Tabletop had grown to such a point that by the third season, they put up a crowdfunding campaign in an effort to become independent. Their target was $500,000 and they raised nearly triple that. They recently announced they would use the extra proceeds to launch a similar web series titled “Titan’s Grave: The Ashes of Valcana”.
Titan’s Grave will be a multi-episode show focused on a single role-playing board game. Geek & Sundry has teamed up with Green Ronin Publishing (creators of several RPG titles, including Dragon Age) to create a new game engine that they will be using to power their RPG game.
TableTop has become a resonating force in the gaming community. They focus on introducing gaming to new people that still have a misguided view of board gaming. A lot of people still think of Monopoly and Risk when they think of board games. TableTop’s popularity has started to shift this. The show has gotten so popular that board games featured on the show see skyrocketing sales. When Tsuro was featured on the show, demand was so high the publisher exhausted all stock reserves. For a time, the game was unavailable in Europe, as production tried to cope with US demand. Game manufacturers have dubbed this “The Wheaton Effect”.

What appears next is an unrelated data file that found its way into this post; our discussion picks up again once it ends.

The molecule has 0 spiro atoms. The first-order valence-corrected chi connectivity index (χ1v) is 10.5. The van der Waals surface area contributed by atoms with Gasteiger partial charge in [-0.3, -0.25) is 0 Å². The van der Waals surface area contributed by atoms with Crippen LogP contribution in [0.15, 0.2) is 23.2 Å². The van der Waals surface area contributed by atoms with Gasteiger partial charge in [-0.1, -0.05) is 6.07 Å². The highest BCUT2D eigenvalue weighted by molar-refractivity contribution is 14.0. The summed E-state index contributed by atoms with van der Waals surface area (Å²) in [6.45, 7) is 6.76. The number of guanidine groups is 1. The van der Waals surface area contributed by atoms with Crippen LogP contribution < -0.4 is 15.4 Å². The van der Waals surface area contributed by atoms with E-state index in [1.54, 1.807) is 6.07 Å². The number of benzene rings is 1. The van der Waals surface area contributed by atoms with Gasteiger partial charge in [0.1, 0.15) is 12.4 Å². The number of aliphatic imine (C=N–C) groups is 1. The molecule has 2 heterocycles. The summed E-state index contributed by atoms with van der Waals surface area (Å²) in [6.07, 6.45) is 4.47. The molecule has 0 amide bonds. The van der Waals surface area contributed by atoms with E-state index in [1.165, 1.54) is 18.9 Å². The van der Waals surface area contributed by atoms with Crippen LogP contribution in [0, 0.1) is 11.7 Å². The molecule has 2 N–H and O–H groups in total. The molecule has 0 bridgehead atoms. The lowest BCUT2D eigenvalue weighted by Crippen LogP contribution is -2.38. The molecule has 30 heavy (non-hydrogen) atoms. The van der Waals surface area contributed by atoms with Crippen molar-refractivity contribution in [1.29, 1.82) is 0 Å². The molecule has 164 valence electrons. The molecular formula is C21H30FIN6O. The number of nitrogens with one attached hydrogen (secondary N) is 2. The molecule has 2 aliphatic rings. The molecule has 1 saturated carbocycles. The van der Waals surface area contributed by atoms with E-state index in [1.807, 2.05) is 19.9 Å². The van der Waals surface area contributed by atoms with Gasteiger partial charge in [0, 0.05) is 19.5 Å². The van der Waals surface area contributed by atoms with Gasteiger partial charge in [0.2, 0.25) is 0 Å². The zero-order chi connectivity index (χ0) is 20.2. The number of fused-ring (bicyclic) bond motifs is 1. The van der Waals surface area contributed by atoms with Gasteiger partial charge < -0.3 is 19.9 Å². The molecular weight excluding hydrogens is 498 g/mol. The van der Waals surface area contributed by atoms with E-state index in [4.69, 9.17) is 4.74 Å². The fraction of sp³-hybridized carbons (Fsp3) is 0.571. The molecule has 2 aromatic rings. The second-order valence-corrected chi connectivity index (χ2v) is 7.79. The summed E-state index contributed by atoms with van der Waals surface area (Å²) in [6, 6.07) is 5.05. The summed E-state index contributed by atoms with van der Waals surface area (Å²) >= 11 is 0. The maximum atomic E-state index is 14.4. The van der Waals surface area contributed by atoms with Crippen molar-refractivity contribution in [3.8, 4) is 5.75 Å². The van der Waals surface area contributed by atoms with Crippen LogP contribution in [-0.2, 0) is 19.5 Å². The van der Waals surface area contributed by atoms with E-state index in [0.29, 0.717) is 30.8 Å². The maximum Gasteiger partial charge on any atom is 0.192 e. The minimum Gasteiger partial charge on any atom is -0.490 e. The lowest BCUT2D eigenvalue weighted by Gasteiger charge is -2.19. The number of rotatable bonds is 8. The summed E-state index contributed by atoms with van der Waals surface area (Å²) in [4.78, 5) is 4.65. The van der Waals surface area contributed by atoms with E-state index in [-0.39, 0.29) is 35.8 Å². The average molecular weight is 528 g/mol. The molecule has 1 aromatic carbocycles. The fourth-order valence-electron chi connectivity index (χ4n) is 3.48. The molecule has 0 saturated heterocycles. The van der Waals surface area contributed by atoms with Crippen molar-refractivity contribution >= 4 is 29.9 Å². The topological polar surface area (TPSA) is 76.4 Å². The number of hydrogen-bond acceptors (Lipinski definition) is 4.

So what does a popular Youtube channel have to do with a yearly worldwide event? In 2013 Wil and Felicia held International Tabletop Day, where they played several games live with folks from previous episodes. The next year, the event had spiraled into a worldwide celebration with events in over 80 countries. The next Tabletop Day will be held on Saturday, April 7, 2018 and game stores from all over the world are announcing various events and promotions for their participation. Board gaming has officially become a worldwide holiday.
What’s in Store for the Future?
Everyone’s built a friendly community both online and off where people share reviews, strategies, thoughts, and even painting techniques for board gaming. Though the community continues to grow at a radical pace, it’s still in its infancy. Keep holding board game nights and events to introduce new people to the fun of tabletop. There’s still so much more to come!